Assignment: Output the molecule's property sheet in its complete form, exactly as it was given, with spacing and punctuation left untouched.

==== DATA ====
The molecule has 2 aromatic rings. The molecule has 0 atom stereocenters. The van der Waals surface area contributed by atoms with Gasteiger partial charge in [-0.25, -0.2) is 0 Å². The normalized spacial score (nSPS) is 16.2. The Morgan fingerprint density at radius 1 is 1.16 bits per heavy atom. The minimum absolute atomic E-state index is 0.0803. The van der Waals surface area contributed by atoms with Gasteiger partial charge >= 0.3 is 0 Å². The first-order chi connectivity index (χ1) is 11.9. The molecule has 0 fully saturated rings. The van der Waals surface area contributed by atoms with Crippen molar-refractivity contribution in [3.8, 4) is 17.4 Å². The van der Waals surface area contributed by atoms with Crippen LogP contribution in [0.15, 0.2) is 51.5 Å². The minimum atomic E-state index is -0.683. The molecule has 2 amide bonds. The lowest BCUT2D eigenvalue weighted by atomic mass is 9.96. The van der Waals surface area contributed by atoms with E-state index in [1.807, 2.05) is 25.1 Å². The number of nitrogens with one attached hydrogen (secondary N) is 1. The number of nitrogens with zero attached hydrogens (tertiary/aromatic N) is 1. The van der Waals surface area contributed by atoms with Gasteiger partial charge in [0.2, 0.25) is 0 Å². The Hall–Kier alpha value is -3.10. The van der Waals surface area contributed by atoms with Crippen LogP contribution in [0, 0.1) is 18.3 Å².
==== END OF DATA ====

The molecule has 2 aromatic rings. The molecule has 0 atom stereocenters. The van der Waals surface area contributed by atoms with Gasteiger partial charge in [-0.25, -0.2) is 0 Å². The normalized spacial score (nSPS) is 16.2. The Morgan fingerprint density at radius 1 is 1.16 bits per heavy atom. The minimum absolute atomic E-state index is 0.0803. The van der Waals surface area contributed by atoms with Gasteiger partial charge >= 0.3 is 0 Å². The first-order chi connectivity index (χ1) is 11.9. The molecule has 0 fully saturated rings. The van der Waals surface area contributed by atoms with Crippen molar-refractivity contribution in [3.8, 4) is 17.4 Å². The van der Waals surface area contributed by atoms with Crippen LogP contribution in [0.15, 0.2) is 51.5 Å². The minimum atomic E-state index is -0.683. The molecule has 2 amide bonds. The lowest BCUT2D eigenvalue weighted by atomic mass is 9.96. The van der Waals surface area contributed by atoms with E-state index in [1.807, 2.05) is 25.1 Å². The number of nitrogens with one attached hydrogen (secondary N) is 1. The number of nitrogens with zero attached hydrogens (tertiary/aromatic N) is 1. The van der Waals surface area contributed by atoms with Gasteiger partial charge in [0.2, 0.25) is 0 Å². The Hall–Kier alpha value is -3.10. The van der Waals surface area contributed by atoms with Crippen LogP contribution in [0, 0.1) is 18.3 Å².